They first met in private home "societies." When these societies became too large for members to care for one another, Wesley organized "classes," each with 11 members and a leader. Classes met weekly to pray, read the Bible, discuss their spiritual lives, and to collect money for charity. Men and women met separately, but anyone could become a class leader.

The New World

It’s easy to forget that America was settled by groups that were religious radicals.  They were not the leaders of European churches but the dissenters of the European churches. When they arrived in the New World, they discovered a vast frontier that needed to be explored and tamed.

This frontier was the right place to allow your radical views and belief system grow, and nurture. There was no police or Church to keep you in line. Before 1750 the lower classes were generally not a part of the church.  Only the wealthy and powerful were allowed in the churches.  But in the New World preachers and churches invented a New Technique in order to reach the un-churched masses. American Churches planned revivals to reach out to the lost in the communities, and the rich and the poor were able to hear the gospel. And with there being a host of revivals, lead by many different voices and religious groups, it didn’t take long for those voices to become mixed.

There were five Southern Colonies: Maryland, Virginia, North Carolina, South Carolina, and Georgia. The Anglican Church was the established religion. The Laws were opposed to religious freedom. The Anglican church in America was a far cry from the church in England. There was no one to enforce the settlers obedience to the clergy.  Clergy did not want to go to the new world, so they were scarce. So, the church would take those who were trouble makers or poor speakers and send them to the new world.

Maryland stood out as the exception as it was originally a catholic colony. George Calvert was secretary of state for King James I and wanted to start a colony where Catholics would not only be welcomed but be expected. In 1632 Maryland Colony was established and the Roman Catholics, specifically the Jesuits, came by the droves.  But the Jesuits were hard core and not well accepted by the settlers and often crucified by the Indians. The protestants rebelled against the Jesuit priests so Cecil Calvert began to tell the Jesuits that they were not welcome, but more moderate Catholics could come.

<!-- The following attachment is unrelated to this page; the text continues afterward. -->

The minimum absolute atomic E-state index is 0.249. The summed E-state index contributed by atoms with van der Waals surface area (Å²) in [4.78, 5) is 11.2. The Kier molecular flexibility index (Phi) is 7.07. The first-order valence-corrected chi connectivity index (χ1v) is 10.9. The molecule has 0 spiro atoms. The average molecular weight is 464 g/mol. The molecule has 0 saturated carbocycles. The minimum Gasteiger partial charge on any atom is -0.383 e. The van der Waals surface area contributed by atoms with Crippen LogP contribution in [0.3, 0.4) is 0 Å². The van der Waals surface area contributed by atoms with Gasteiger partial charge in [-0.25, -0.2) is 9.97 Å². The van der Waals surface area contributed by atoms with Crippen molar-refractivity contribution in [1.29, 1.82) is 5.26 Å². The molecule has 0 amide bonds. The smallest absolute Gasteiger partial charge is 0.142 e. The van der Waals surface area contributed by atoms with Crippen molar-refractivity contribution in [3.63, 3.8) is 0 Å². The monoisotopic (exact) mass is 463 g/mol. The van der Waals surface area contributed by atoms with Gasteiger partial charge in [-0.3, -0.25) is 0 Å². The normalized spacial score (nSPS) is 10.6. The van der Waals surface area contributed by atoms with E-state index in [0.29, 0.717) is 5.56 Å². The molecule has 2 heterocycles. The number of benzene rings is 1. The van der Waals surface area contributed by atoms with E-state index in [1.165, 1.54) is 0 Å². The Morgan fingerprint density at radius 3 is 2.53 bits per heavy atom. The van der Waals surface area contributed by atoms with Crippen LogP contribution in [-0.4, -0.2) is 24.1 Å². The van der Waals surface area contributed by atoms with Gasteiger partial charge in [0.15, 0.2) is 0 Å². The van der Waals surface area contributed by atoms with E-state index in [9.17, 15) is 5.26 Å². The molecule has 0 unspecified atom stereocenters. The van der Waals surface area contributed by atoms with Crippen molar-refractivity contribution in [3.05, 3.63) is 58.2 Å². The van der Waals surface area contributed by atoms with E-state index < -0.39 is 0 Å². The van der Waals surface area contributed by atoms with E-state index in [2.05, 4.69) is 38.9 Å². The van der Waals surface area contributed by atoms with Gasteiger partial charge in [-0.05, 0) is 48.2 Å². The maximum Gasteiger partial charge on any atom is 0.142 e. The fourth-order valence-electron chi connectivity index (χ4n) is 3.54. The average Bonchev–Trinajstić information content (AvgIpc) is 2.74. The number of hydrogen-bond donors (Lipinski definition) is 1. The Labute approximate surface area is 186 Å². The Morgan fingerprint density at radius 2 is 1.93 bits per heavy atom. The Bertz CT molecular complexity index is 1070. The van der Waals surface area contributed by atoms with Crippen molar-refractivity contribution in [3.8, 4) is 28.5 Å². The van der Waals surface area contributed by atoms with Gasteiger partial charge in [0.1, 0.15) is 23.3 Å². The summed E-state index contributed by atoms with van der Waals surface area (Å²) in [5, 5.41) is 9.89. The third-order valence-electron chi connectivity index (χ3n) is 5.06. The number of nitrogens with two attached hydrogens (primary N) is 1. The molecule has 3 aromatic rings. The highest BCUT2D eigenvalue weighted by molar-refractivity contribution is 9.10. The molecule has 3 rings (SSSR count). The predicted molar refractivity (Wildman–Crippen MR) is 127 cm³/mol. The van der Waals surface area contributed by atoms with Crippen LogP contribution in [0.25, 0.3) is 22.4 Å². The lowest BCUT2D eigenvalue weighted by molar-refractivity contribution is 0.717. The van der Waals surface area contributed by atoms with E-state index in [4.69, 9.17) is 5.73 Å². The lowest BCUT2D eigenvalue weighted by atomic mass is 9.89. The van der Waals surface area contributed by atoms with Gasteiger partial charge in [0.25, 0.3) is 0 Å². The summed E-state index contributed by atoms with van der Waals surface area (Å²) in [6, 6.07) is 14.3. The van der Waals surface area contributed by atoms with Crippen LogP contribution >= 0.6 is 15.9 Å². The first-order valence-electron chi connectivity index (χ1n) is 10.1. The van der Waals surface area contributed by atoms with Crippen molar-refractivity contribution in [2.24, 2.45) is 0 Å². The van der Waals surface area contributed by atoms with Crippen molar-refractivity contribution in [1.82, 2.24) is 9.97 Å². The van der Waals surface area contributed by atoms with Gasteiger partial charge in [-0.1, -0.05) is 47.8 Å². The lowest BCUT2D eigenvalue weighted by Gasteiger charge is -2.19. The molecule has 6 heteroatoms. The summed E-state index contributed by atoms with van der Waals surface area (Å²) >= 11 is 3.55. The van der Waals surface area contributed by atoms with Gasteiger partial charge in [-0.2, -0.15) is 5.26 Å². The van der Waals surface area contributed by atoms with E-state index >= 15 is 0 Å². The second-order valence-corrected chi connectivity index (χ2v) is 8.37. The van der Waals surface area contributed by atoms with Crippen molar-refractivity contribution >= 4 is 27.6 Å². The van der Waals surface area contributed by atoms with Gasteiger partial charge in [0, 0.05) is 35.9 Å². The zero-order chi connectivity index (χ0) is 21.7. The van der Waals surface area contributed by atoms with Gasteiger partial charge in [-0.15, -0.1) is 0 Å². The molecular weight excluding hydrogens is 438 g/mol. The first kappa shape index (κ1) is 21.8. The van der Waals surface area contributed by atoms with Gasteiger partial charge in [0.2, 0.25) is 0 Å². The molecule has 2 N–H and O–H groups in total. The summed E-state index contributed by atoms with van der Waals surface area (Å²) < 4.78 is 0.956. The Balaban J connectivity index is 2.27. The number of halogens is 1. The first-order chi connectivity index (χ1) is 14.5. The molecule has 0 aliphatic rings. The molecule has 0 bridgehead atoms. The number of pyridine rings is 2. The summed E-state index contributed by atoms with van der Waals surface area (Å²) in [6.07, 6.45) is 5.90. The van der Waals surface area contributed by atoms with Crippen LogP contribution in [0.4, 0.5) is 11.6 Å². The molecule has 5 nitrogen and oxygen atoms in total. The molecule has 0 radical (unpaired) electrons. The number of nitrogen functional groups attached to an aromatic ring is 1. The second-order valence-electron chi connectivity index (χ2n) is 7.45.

In 1649 they signed the Act of Toleration. This is the most remarkable document in the new world. This document said that all religious convictions would be accepted as long as they believed in the trinity. This excluded the Jews, eastern religions, and atheists. But “those who deny the trinity will be punished by death and the removal of property and goods.”

The four New England Colonies were New Hampshire, Massachusetts, Rhode Island, and Connecticut. These were predominately Puritans, with a large number of Separatists, Baptists, and Quakers. These colonies were established on a Puritan Methodology

The Middle Colonies had four colonies: New Jersey, Pennsylvania, New York, and Delaware. They were predominately inhabited by the Pennsylvania Dutch and allowed more religious freedom. The first baptist church in the new world was founded in Providence Rhode Island in 1639.

The New world was not friendly to the Quakers because of their extreme actions. While we think that our culture has a strange expression of beliefs and rights, the story is told that there were 4 Quaker Women wanted to emphasize the Biblical Premise that the people were naked for not having the truth. In an effort to teach this principal, these 4 women disrobed and began to walk around Boston Common among the Puritans naked. They were arrested, tried and hung for their lewd behavior.

Pennsylvania founded by William Penn over religious causes. Penn was a converted Quaker who used his fathers connections asked for and was granted land.  It practiced Religious freedom, and Pennsylvania became a haven for all religiously persecuted people. 

While the seeds of restoration were planted in Europe, in the New World the movement grew like weeds. By the 1700’s there were a registered 16 different religious groups that had established themselves in the New World: The Anglicans, Congregationalists, Presbyterians, Baptists, Quakers, Roman Catholics, Dutch Reformed, Mennonites or Anti-Baptists, French Reformed, Puritans, Church of the Brethren or the dunkers, Moravians, German Reformed, Lutherans, Jews, and Orthodox Catholics.